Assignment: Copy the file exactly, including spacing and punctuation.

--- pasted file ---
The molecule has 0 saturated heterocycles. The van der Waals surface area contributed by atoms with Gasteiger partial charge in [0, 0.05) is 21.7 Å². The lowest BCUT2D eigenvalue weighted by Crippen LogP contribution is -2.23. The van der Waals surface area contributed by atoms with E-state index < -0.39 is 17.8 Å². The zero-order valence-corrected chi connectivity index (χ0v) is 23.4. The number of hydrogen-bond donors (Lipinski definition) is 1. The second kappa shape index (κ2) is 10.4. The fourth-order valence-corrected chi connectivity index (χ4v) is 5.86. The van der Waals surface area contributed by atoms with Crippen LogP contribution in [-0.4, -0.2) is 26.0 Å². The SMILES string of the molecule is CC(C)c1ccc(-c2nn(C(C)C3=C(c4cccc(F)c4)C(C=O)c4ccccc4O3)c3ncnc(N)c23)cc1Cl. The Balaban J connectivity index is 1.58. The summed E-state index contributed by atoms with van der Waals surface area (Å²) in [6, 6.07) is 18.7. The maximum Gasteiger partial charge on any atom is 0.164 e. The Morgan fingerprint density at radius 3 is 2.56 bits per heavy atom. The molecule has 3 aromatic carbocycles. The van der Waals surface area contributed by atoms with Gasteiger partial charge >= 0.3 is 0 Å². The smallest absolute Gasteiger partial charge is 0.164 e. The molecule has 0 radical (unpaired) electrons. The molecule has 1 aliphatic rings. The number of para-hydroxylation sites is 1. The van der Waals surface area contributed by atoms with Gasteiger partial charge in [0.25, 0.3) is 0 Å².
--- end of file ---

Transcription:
The molecule has 0 saturated heterocycles. The van der Waals surface area contributed by atoms with Gasteiger partial charge in [0, 0.05) is 21.7 Å². The lowest BCUT2D eigenvalue weighted by Crippen LogP contribution is -2.23. The van der Waals surface area contributed by atoms with E-state index < -0.39 is 17.8 Å². The zero-order valence-corrected chi connectivity index (χ0v) is 23.4. The number of hydrogen-bond donors (Lipinski definition) is 1. The second kappa shape index (κ2) is 10.4. The fourth-order valence-corrected chi connectivity index (χ4v) is 5.86. The van der Waals surface area contributed by atoms with Crippen LogP contribution in [-0.4, -0.2) is 26.0 Å². The SMILES string of the molecule is CC(C)c1ccc(-c2nn(C(C)C3=C(c4cccc(F)c4)C(C=O)c4ccccc4O3)c3ncnc(N)c23)cc1Cl. The Balaban J connectivity index is 1.58. The summed E-state index contributed by atoms with van der Waals surface area (Å²) in [6, 6.07) is 18.7. The maximum Gasteiger partial charge on any atom is 0.164 e. The Morgan fingerprint density at radius 3 is 2.56 bits per heavy atom. The molecule has 3 aromatic carbocycles. The van der Waals surface area contributed by atoms with Gasteiger partial charge >= 0.3 is 0 Å². The smallest absolute Gasteiger partial charge is 0.164 e. The molecule has 0 radical (unpaired) electrons. The molecule has 1 aliphatic rings. The number of para-hydroxylation sites is 1. The van der Waals surface area contributed by atoms with Gasteiger partial charge in [0.25, 0.3) is 0 Å².